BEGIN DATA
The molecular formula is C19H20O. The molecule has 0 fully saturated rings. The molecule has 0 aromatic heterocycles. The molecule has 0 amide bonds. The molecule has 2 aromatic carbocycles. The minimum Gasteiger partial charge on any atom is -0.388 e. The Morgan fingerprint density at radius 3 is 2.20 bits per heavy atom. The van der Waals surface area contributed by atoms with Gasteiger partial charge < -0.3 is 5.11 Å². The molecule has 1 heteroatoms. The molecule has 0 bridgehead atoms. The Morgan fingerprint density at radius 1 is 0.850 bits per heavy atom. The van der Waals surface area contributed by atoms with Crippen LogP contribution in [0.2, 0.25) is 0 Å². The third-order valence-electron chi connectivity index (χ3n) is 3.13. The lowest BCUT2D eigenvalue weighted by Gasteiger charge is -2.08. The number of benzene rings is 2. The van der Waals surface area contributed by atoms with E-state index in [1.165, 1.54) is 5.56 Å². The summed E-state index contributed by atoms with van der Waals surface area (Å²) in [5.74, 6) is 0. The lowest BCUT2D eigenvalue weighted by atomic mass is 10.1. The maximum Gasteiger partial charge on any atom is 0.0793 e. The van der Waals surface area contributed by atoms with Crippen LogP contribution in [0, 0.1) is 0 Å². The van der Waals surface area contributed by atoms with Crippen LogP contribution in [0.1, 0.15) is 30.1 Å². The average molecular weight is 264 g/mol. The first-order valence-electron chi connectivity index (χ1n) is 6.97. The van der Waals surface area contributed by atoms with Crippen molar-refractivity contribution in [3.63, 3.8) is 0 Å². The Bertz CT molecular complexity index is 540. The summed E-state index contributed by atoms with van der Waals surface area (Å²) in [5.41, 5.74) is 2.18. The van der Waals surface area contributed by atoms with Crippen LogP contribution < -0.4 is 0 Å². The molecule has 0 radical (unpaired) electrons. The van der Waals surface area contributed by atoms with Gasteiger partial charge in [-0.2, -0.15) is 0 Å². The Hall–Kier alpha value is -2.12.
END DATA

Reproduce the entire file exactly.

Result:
The molecular formula is C19H20O. The molecule has 0 fully saturated rings. The molecule has 0 aromatic heterocycles. The molecule has 0 amide bonds. The molecule has 2 aromatic carbocycles. The minimum Gasteiger partial charge on any atom is -0.388 e. The Morgan fingerprint density at radius 3 is 2.20 bits per heavy atom. The van der Waals surface area contributed by atoms with Gasteiger partial charge < -0.3 is 5.11 Å². The molecule has 1 heteroatoms. The molecule has 0 bridgehead atoms. The Morgan fingerprint density at radius 1 is 0.850 bits per heavy atom. The van der Waals surface area contributed by atoms with Crippen LogP contribution in [0.2, 0.25) is 0 Å². The third-order valence-electron chi connectivity index (χ3n) is 3.13. The lowest BCUT2D eigenvalue weighted by Gasteiger charge is -2.08. The number of benzene rings is 2. The van der Waals surface area contributed by atoms with E-state index in [1.165, 1.54) is 5.56 Å². The summed E-state index contributed by atoms with van der Waals surface area (Å²) in [5.74, 6) is 0. The lowest BCUT2D eigenvalue weighted by atomic mass is 10.1. The maximum Gasteiger partial charge on any atom is 0.0793 e. The van der Waals surface area contributed by atoms with Crippen LogP contribution in [0, 0.1) is 0 Å². The van der Waals surface area contributed by atoms with Crippen LogP contribution in [0.1, 0.15) is 30.1 Å². The average molecular weight is 264 g/mol. The first-order valence-electron chi connectivity index (χ1n) is 6.97. The van der Waals surface area contributed by atoms with Crippen molar-refractivity contribution in [3.63, 3.8) is 0 Å². The Bertz CT molecular complexity index is 540. The summed E-state index contributed by atoms with van der Waals surface area (Å²) in [5.41, 5.74) is 2.18. The van der Waals surface area contributed by atoms with Crippen LogP contribution < -0.4 is 0 Å². The molecule has 0 radical (unpaired) electrons. The van der Waals surface area contributed by atoms with Gasteiger partial charge in [-0.2, -0.15) is 0 Å². The Hall–Kier alpha value is -2.12.